• Take home everything you bring with you, including rubbish.
  • Check where the toilets are placed on the track and use them–it’s not allowed to use the outdoors as a bathroom!
  • Never feed wildlife – it can harm them and their young.
  • Leave gates as you find them.
  • Be considerate of others using the track
  • Be aware of the weather. New Zealand’s weather can be highly changeable. Check the forecast – Metservice.com – and expect changes throughout the day. Always prepare for wind and rain as it can, and o en does, happen suddenly.
  • Know your limits. Challenge yourself within your group’s limits. Consider the group’s ability to deal with the changing weather and the physical nature of the hike. stick to the marked track.
  • Take sufficient supplies. What supplies you need for each hike will vary, but you should always have a waterproof jacket, water, food, hat, head torch and sturdy footwear – consider hiking boots. Cell phone signal is o en not available in the outdoors. Place items like phones and maps in a plastic bag to waterproof.
 Willamette Intl Travel can arrange a perfect New Zealand adventure for you and your family. Ask us how! 503-224-0180 or email info@wittravel.com. 

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Kaimuki: O’ahu’s favorite eclectic neighborhood

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WIT Agent Debbie is currently on O’ahu, Hawaii for an educational trip! Look out for her photos later — we’ll post them to Facebook!

She’ll be checking out the Prince Waikiki hotel and Turtle Bay on her trip, so she’ll be able to provide firsthand feedback. Feel free to give her a call when she’s back to know more at our office: 503-224-0180 or email info@wittravel.com. 

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Why you should check out Kaimuki

Want a break from the hubbub of Waikiki? Why not swing by its sleepier sister?

Have you heard of Kaimuki? Not far from Waikiki Beach in Honolulu, this historic neighborhood calls back to Hawaii of 50 years ago. With old-timer buildings, charming parks and old-fashioned delis, it makes a great place to hang out on a hot afternoon.

Once a farm owned by King Kalakaua, where ostriches roamed wild on green slopes, Kaimuki is now a low-key residential area with a strip of niche restaurants and cute boutiques.

Talk story at Coffee Talk, a friendly, relaxed cafe with a hearty selection of drinks and pastries. Grab a tasty sandwich at Kaimuki Suprette, a new deli made up in the old-fashioned style, serving with farm-fresh favorites. Wander down the main street of Waialae Avenue to the niche shops, where you can scavenge for unique jewelry, aloha shirts and rare comic books. Summer is a great time to snack up on those cool treats: and you’ll find everything from shave ice to acai bowls to handmade gelato here. There is even some karaoke, and a wealth of cosmetic spas!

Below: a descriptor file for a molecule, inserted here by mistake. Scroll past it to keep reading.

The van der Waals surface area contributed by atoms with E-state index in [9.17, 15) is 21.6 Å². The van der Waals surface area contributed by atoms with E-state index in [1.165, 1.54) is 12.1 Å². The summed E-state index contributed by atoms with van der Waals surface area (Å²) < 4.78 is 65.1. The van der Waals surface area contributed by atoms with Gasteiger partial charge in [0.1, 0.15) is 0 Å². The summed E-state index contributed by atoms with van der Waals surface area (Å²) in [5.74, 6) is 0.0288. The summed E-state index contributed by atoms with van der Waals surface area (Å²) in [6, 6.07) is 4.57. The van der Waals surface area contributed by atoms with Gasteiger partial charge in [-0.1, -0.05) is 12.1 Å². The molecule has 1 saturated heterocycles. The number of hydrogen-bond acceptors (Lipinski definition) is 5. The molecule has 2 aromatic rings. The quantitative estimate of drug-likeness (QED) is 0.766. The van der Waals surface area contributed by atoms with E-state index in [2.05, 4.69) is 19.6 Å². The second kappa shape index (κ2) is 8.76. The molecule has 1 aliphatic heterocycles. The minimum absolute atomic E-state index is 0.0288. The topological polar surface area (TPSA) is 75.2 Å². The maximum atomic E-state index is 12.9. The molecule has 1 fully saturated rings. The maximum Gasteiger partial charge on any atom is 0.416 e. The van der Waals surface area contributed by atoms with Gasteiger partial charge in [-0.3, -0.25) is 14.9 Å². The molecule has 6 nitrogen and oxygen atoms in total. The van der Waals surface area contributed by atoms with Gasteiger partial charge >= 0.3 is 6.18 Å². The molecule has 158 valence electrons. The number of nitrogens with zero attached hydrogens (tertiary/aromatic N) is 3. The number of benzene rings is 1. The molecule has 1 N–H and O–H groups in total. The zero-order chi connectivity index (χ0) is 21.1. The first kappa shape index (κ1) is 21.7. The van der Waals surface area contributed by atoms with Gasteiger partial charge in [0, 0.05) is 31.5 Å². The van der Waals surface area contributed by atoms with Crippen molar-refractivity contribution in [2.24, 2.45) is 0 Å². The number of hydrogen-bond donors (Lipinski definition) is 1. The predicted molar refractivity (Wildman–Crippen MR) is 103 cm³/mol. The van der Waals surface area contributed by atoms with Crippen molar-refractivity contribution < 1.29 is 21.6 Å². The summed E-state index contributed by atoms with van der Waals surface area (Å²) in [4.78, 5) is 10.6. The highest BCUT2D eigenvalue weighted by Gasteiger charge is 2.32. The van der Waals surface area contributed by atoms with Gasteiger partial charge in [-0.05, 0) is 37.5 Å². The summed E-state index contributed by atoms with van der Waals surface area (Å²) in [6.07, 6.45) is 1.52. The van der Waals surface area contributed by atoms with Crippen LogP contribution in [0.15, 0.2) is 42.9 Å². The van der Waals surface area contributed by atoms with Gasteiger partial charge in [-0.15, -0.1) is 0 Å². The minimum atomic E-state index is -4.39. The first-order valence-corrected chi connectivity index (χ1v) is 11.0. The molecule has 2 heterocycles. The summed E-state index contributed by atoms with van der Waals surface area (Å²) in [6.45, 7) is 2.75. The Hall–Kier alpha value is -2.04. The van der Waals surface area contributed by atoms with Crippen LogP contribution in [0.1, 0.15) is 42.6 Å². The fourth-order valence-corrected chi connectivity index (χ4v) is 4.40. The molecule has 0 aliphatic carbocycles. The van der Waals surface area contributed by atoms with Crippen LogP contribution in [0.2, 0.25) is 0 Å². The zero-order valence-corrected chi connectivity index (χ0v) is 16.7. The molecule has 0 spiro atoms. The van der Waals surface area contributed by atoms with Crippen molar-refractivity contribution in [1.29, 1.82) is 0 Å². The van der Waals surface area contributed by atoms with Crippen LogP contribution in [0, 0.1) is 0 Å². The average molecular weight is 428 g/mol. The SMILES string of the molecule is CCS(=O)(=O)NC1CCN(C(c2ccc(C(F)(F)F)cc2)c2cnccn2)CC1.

Fun fact: This is the very neighborhood where Israel Kamakawiwo’ole grew up!

So check it out! Kaimuki is just east of Waikiki Beach and Ala Moana–behind Diamond Head:

(Kaimuki is in shaded pink)

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Filed under All About Hawaii, Hawaii, Hawaiian Airlines

Vendor of the Month: ATJ

Asian Transpacific Journeys (ATJ) has been a leading tour company in Asia/Pacific for 25 years. Willamette Intl Travel is proud to partner with such a prestigious tour company. ATJ prides itself on its creativity and in connecting their clients with the locals for an authentic experience.

Their highly efficient team is based in Boulder, Colorado. Each and every employee has lived and worked in their specialized area extensively, and each has traveled to an average of 24 countries. ATJ’s remarkable tour leaders possess a wealth of firsthand knowledge about Asia and the Pacific. Their experts are well-versed in art, culture, anthropology, linguistics, and that elusive (but extremely important) skill: human interaction. The team is committed wholeheartedly to facilitating genuine connections and true cultural immersion among their guests. Their compassion, intimate knowledge and enthusiasm will make your trip come alive.

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courtesy of Asia Transpacific Tours

ATJ has sent clients to the madrassas and mosques on the Silk Road, on private cruises on the Ganges to witness a Hindu cremation ceremony, and to dazzling fall and spring festivals in the remote country of Bhutan.

Willamette Intl Travel can help organize your trip with ATJ, book your airfare, and customize your pre- and post-travel arrangements. We can also advise you on the trip that’s right for you! Call us at Wittravel for more details of how ATJ can add that unique spark to your travels!

Here are just some of the unique ways ATJ stands out:

–         75% of their business comes from repeat and referral customers

–         Though they do provide set itineraries, ATJ’s personal consultants are flexible to design the perfect itinerary for their clients